Baked farfale and mushroom casserole

This is a variation of a comfort food dish my mother used to make when I was younger.  She would use loads of yellow cheddar and bake the whole mixture until it browned and bubbled.  Cheese and pasta are two of my favourite things so combining them in a dish is like comfort food heaven.  I decided to make this dish a bit more complex by using mushrooms as well as several kinds of cheese instead of just cheddar.  I added ricotta because of the creaminess it adds to baked pasta dishes; ensuring they stay moist and delicious in the oven.  Although ricotta is delicious, it has a mild flavour which is nicely balanced by the sharpness of the old cheddar.  Finally, I finished it all off with a salty favourite, parmesan.

7-8 large Crimini mushrooms, thickly sliced (they will shrink when baked and you still want some texture)
2 1/2 cups grated cheddar (I like using white old or extra old for added flavour)
Box of farfale pasta (these are shaped like little bow ties.  I buy Barrila)
1 cup ricotta
3 garlic cloves, roughly chopped
1 1/2 cups marinara (I used my homemade recipe from earlier posts)
Parmesan, grated to taste
Salt, to taste
Pepper, to taste
Dried basil, to taste
Chili flakes, to taste

Cook your pasta for 2 minutes less than al dente: you want it slightly undercooked so it doesn’t get mushy when baked.  Once your pasta is fully cooked, drain and pour back in the pot.


Spoon a bit of marinara onto the bottom of your baking dish, spread to ensure the bottom is covered.


Next, add the remaining marinara to your pasta and mix.  Grate your cheddar and set aside.  Reserve 1/2 cup of cheddar, and add the rest to the pasta along with your ricotta, garlic, salt and pepper.  Taste, and add more salt or pepper as needed, add your mushrooms and mix well.  Pour your pasta mixture into the baking pan and spread to ensure it is even.  Sprinkle the remaining cheddar over your pasta and grate some fresh parmesan over the top.  Add your dried basil and chili flakes then cover with aluminum foil.


Preheat your oven to 400F and bake for 30 minutes.  Finally, remove the foil and finish your pasta for 10 minutes at 425 F until browned.


Enjoy with a fresh salad 🙂



Garlic lemon salmon with green beans and couscous

This is the first barbeque post on my blog.  Unlike many couples, I’m the one that barbeque’s.  I love cooking, so why not cook on the giant outdoor grill we have available in the summer?  We use a propane grill but I would imagine any of my dishes would work just as well with charcoal, just adjust the time accordingly.  This meal, as with many I make, came about when I opened my fridge with no idea about what to make for dinner.  I had fish and green beans, but no starch.  I could, theoretically, have made fish and green beans alone but I always feel that something is missing in a meal without starch.  I decided to make couscous simply because I hadn’t made it in some time and it’s a favourite in our home.  The lemon and garlic marinade was also an afterthought, I was out of balsamic vinegar and needed a good acid to balance out the extra virgin olive oil; lemon seemed very summery and appropriate.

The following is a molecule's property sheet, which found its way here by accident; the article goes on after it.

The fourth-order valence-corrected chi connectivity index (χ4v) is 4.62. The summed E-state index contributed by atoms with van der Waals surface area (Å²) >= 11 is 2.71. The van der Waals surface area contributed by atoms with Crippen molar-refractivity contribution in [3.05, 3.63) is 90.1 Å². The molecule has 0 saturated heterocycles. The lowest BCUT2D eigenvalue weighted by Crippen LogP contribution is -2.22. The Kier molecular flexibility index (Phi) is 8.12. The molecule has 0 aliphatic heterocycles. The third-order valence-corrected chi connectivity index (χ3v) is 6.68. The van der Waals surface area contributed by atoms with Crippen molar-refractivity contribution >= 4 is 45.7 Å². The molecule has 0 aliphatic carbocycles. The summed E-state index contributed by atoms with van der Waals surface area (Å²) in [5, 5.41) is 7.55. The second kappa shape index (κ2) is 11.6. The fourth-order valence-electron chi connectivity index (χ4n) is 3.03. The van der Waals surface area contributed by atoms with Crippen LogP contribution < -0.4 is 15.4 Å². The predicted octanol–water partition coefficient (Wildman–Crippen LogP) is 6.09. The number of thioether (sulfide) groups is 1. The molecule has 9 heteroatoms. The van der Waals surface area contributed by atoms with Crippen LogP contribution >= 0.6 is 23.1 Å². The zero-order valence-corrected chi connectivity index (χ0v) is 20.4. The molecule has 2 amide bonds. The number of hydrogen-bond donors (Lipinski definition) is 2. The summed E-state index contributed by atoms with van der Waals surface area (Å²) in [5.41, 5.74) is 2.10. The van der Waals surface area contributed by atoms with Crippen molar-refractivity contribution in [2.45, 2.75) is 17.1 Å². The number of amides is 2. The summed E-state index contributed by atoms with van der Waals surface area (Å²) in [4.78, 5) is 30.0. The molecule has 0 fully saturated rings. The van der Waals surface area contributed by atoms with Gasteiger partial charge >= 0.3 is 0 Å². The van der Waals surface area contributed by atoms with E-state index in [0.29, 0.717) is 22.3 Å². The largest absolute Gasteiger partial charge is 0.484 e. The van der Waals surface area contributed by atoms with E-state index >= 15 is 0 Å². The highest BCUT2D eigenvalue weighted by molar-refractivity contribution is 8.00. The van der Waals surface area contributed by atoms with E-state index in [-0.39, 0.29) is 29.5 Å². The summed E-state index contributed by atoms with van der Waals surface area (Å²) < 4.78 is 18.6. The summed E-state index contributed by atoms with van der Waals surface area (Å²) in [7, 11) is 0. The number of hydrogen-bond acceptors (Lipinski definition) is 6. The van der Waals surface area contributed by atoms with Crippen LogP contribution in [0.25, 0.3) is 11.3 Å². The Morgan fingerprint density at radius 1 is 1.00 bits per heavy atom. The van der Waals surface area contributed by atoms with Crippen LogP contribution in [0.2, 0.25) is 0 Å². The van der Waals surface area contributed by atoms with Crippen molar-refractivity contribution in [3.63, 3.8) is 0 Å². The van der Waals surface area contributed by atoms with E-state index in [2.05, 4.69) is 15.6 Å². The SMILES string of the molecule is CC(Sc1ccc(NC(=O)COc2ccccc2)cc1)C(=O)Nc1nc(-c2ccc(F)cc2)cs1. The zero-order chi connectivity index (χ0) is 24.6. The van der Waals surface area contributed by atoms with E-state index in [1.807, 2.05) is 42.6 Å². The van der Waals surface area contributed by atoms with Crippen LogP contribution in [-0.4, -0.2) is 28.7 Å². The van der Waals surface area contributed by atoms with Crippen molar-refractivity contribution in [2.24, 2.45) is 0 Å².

4 tbsp olive oil
1 tbsp lemon juice
1/2 tsp Sriracha
1 tsp garlic powder
Dash of chilli flakes
Salt, to taste

Mix your marinade and pour over your salmon in a sealed container.  Leave at least 3o minutes to marinate.


4 cloves garlic, sliced lengthwise
Salt, to taste
Pepper, to taste
Dash of chilli powder

Trim then cook your green beans until done but still crunchy.  Drain and lay out on foil.  Season and seal the foil package.


Make the couscous the same as my earlier recipe, Roasted chicken with Israeli couscous and mushrooms.  Once the couscous is nicely cooked, pour onto some foil and fold the edges to make a dish.


Preheat your barbeque at medium high, I had mine around 500 degrees.

Cook your fish skin down to prevent sticking and place your foil packages on the grill.  Barbeque until your fish is cooked through; your couscous and green beans will be nicely cooked at that point.


Drizzle a bit of olive oil over your couscous and serve immediately.  Yum 🙂


Rich and creamy chocolate mousse

Chocolate mousse is one of my husband’s favourite desserts so naturally I’ve made this many times.  This mousse is light and airy, while still being incredibly decadent.  It is extremely easy to make and takes very little time to prepare, but you must make it in advance.  I decided to make this for Mother’s Day because my Mom loves chocolate.  This dessert is best served with something to cut the decadence slightly: I normally serve it whipped cream and fresh berries.  This time I decided to do something slightly different and make a chocolate crisp as decoration.  Another way to make this dessert a bit fancier is to serve it in wine glasses, you could obviously use a bowl just as easily but I like the look of a stemmed glass filled with mousse.

¼ cup semisweet chocolate chips or pastilles (I like to use PC Black Label semi sweet chocolate because it melts very smooth)